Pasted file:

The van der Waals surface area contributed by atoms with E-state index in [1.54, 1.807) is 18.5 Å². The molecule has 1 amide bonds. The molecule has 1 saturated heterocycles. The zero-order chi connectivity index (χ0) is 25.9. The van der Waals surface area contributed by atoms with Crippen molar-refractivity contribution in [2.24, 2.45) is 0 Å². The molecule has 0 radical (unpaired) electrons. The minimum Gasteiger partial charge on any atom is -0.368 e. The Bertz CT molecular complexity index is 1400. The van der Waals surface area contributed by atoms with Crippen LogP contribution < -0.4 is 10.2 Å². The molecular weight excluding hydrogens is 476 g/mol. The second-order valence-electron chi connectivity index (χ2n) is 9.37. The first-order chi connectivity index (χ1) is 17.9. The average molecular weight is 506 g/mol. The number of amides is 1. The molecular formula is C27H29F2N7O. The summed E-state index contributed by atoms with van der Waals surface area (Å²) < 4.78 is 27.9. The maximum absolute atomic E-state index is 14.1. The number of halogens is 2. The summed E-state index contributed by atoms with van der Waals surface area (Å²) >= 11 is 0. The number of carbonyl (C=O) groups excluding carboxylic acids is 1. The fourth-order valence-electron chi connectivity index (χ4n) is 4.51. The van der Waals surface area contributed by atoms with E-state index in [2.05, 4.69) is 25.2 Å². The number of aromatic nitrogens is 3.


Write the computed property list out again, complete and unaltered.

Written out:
The van der Waals surface area contributed by atoms with E-state index in [1.54, 1.807) is 18.5 Å². The molecule has 1 amide bonds. The molecule has 1 saturated heterocycles. The zero-order chi connectivity index (χ0) is 25.9. The van der Waals surface area contributed by atoms with Crippen molar-refractivity contribution in [2.24, 2.45) is 0 Å². The molecule has 0 radical (unpaired) electrons. The minimum Gasteiger partial charge on any atom is -0.368 e. The Bertz CT molecular complexity index is 1400. The van der Waals surface area contributed by atoms with Crippen LogP contribution < -0.4 is 10.2 Å². The molecular weight excluding hydrogens is 476 g/mol. The second-order valence-electron chi connectivity index (χ2n) is 9.37. The first-order chi connectivity index (χ1) is 17.9. The average molecular weight is 506 g/mol. The number of amides is 1. The molecular formula is C27H29F2N7O. The summed E-state index contributed by atoms with van der Waals surface area (Å²) < 4.78 is 27.9. The maximum absolute atomic E-state index is 14.1. The number of halogens is 2. The summed E-state index contributed by atoms with van der Waals surface area (Å²) >= 11 is 0. The number of carbonyl (C=O) groups excluding carboxylic acids is 1. The fourth-order valence-electron chi connectivity index (χ4n) is 4.51. The van der Waals surface area contributed by atoms with E-state index in [2.05, 4.69) is 25.2 Å². The number of aromatic nitrogens is 3.